Thirdborn: *quiet sniffles*
Me: *reaching for the play button*
Thirdborn: *screaming*
Firstborn (whining): My back hurts!
Wife: Stretch your arms up. Way, way up! That will help!
Firstborn: No.
Wife: It will help!
Firstborn: No.
Thirdborn: *crying*
Secondborn: *whimpering*
Me: What’s wrong?
Secondborn: *crying*
Wife: Are you going to throw up?
Me: What’s wrong?!
Secondborn: *sobbing”
Firstborn: My back!
Secondborn: *weeping*
Me: Fine. Don’t tell us.
Secondborn: My tummy!
Wife: Get your bag if you’re going to throw up.
(rustling noises)
Firstborn: I want the blue bag!
Wife: It doesn’t matter which bag you have.
Secondborn: She won’t give me my bag!
Wife: Give her the bag.
Firstborn: No.
Secondborn: My tummy!
Wife: It’s a throw-up bag. I gave her the blue one. Just hand it to her.
Thirdborn: *screaming*
Wife: Give her the bag! Now!
Me: Are you going to throw up? Is she going to throw up?
Secondborn: No!
Firstborn: *angrily huffing*
(more rustling)
Secondborn: How much longer till we get there?
Wife: Um … still about four hours.
Me: *crying*

Happy Thanksgiving, everyone! I’m thankful for safe travel, no matter how much screaming is involved.

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This is my baby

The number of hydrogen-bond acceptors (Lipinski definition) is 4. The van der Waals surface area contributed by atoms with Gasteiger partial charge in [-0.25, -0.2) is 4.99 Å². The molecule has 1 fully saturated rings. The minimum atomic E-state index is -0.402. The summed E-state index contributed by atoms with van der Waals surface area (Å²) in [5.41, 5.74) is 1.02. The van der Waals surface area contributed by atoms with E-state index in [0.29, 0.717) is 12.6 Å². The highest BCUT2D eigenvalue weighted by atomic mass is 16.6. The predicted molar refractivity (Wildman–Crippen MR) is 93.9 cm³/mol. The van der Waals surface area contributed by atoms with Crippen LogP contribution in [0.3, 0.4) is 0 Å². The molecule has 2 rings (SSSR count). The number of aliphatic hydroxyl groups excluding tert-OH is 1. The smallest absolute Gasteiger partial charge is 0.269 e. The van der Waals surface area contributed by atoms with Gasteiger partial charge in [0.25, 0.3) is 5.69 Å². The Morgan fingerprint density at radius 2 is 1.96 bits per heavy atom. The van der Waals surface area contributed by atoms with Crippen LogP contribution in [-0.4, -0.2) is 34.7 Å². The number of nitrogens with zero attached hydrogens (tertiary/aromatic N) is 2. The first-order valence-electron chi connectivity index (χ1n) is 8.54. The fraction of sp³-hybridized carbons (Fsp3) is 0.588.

This is my baby

When my wife and I announced that we were having a third child, people would look at our two daughters and then ask me, “Are you hoping for your boy?”

The question annoyed me. It presumed so much: That I was dissatisfied with the girls. That a boy would somehow be more mine than my daughters are. That there’s a proprietary angle to our children. That dads need sons.

We chose to wait until we actually saw the baby to find out whether we were having a boy or girl, and I subsequently worried my way through the pregnancy.

Over the last several years, I’d developed a sense of myself as a good dad for daughters. I attended tea parties and gladly visited imaginary hair and beauty salons, all while championing my girls’ simultaneous desires to get muddy and rowdy, their dreams of being entomologists, and their rights to pursue whatever paths they chose, regardless of sex or gender. I proudly told people that they were the sorts of girls who liked putting on princess dresses before they climbed up on rocks and jumped off. I wrestle with them. I love camping with them. I enjoy the makeovers they give me.